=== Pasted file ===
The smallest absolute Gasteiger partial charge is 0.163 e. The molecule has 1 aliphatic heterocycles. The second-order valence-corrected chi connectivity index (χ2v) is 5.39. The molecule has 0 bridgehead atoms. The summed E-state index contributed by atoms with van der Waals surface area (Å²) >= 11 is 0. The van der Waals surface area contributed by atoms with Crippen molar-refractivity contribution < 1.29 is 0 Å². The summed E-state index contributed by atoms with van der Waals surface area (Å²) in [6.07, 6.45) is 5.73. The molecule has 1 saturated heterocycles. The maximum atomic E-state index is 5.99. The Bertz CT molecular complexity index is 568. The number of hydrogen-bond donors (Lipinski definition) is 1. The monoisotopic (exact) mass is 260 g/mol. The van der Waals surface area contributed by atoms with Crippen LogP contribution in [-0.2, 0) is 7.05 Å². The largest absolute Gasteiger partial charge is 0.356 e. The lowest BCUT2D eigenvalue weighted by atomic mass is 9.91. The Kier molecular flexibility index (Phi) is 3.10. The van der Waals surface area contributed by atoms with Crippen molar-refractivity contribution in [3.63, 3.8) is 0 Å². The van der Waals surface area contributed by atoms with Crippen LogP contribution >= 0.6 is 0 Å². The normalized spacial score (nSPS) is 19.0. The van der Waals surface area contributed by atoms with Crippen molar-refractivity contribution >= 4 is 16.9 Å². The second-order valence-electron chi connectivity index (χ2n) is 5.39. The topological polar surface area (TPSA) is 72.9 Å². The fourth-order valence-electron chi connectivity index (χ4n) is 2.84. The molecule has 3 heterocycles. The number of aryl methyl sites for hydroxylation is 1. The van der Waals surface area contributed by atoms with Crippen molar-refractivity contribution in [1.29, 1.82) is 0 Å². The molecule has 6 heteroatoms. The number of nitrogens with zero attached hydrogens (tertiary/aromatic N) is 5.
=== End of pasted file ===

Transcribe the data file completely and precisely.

The smallest absolute Gasteiger partial charge is 0.163 e. The molecule has 1 aliphatic heterocycles. The second-order valence-corrected chi connectivity index (χ2v) is 5.39. The molecule has 0 bridgehead atoms. The summed E-state index contributed by atoms with van der Waals surface area (Å²) >= 11 is 0. The van der Waals surface area contributed by atoms with Crippen molar-refractivity contribution < 1.29 is 0 Å². The summed E-state index contributed by atoms with van der Waals surface area (Å²) in [6.07, 6.45) is 5.73. The molecule has 1 saturated heterocycles. The maximum atomic E-state index is 5.99. The Bertz CT molecular complexity index is 568. The number of hydrogen-bond donors (Lipinski definition) is 1. The monoisotopic (exact) mass is 260 g/mol. The van der Waals surface area contributed by atoms with Crippen LogP contribution in [-0.2, 0) is 7.05 Å². The largest absolute Gasteiger partial charge is 0.356 e. The lowest BCUT2D eigenvalue weighted by atomic mass is 9.91. The Kier molecular flexibility index (Phi) is 3.10. The van der Waals surface area contributed by atoms with Crippen molar-refractivity contribution in [3.63, 3.8) is 0 Å². The van der Waals surface area contributed by atoms with Crippen LogP contribution >= 0.6 is 0 Å². The normalized spacial score (nSPS) is 19.0. The van der Waals surface area contributed by atoms with Crippen molar-refractivity contribution >= 4 is 16.9 Å². The second-order valence-electron chi connectivity index (χ2n) is 5.39. The topological polar surface area (TPSA) is 72.9 Å². The fourth-order valence-electron chi connectivity index (χ4n) is 2.84. The molecule has 3 heterocycles. The number of aryl methyl sites for hydroxylation is 1. The van der Waals surface area contributed by atoms with Crippen molar-refractivity contribution in [1.29, 1.82) is 0 Å². The molecule has 6 heteroatoms. The number of nitrogens with zero attached hydrogens (tertiary/aromatic N) is 5.